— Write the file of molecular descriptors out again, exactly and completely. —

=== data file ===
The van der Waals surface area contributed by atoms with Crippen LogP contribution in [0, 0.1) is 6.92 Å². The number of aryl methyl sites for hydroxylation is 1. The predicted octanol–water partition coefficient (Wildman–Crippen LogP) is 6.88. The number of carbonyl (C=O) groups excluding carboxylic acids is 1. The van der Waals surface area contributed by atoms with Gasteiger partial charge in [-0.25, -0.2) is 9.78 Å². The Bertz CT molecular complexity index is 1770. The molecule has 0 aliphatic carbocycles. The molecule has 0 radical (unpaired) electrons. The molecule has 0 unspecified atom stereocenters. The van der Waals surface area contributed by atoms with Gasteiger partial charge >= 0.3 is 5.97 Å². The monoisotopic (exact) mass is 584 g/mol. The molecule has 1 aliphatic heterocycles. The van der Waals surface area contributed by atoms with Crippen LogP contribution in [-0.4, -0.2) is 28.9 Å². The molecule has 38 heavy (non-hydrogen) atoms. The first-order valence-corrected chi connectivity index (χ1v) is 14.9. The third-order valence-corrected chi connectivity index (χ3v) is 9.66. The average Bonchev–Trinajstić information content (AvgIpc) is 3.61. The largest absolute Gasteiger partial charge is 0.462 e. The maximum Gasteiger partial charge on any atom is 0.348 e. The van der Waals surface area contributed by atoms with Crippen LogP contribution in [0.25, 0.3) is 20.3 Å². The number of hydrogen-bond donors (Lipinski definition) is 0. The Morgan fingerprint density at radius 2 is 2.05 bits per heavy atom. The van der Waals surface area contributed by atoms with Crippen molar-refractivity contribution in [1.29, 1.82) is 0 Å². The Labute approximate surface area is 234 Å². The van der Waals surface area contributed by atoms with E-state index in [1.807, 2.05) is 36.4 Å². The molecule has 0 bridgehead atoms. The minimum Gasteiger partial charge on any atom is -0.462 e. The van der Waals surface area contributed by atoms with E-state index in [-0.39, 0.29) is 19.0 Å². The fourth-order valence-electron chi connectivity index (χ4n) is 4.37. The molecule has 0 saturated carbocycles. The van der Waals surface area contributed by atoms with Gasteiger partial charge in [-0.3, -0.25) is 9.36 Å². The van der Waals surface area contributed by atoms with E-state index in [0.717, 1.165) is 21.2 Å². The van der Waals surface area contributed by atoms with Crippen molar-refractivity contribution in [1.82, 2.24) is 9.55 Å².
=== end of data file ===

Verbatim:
The van der Waals surface area contributed by atoms with Crippen LogP contribution in [0, 0.1) is 6.92 Å². The number of aryl methyl sites for hydroxylation is 1. The predicted octanol–water partition coefficient (Wildman–Crippen LogP) is 6.88. The number of carbonyl (C=O) groups excluding carboxylic acids is 1. The van der Waals surface area contributed by atoms with Gasteiger partial charge in [-0.25, -0.2) is 9.78 Å². The Bertz CT molecular complexity index is 1770. The molecule has 0 aliphatic carbocycles. The molecule has 0 radical (unpaired) electrons. The molecule has 0 unspecified atom stereocenters. The van der Waals surface area contributed by atoms with Gasteiger partial charge >= 0.3 is 5.97 Å². The monoisotopic (exact) mass is 584 g/mol. The molecule has 1 aliphatic heterocycles. The van der Waals surface area contributed by atoms with Crippen LogP contribution in [-0.4, -0.2) is 28.9 Å². The molecule has 38 heavy (non-hydrogen) atoms. The first-order valence-corrected chi connectivity index (χ1v) is 14.9. The third-order valence-corrected chi connectivity index (χ3v) is 9.66. The average Bonchev–Trinajstić information content (AvgIpc) is 3.61. The largest absolute Gasteiger partial charge is 0.462 e. The maximum Gasteiger partial charge on any atom is 0.348 e. The van der Waals surface area contributed by atoms with Crippen LogP contribution in [0.25, 0.3) is 20.3 Å². The number of hydrogen-bond donors (Lipinski definition) is 0. The Morgan fingerprint density at radius 2 is 2.05 bits per heavy atom. The van der Waals surface area contributed by atoms with Crippen molar-refractivity contribution in [1.29, 1.82) is 0 Å². The Labute approximate surface area is 234 Å². The van der Waals surface area contributed by atoms with E-state index in [1.807, 2.05) is 36.4 Å². The molecule has 0 bridgehead atoms. The minimum Gasteiger partial charge on any atom is -0.462 e. The van der Waals surface area contributed by atoms with E-state index in [-0.39, 0.29) is 19.0 Å². The fourth-order valence-electron chi connectivity index (χ4n) is 4.37. The molecule has 0 saturated carbocycles. The van der Waals surface area contributed by atoms with Gasteiger partial charge in [-0.3, -0.25) is 9.36 Å². The van der Waals surface area contributed by atoms with E-state index in [0.717, 1.165) is 21.2 Å². The van der Waals surface area contributed by atoms with Crippen molar-refractivity contribution in [1.82, 2.24) is 9.55 Å².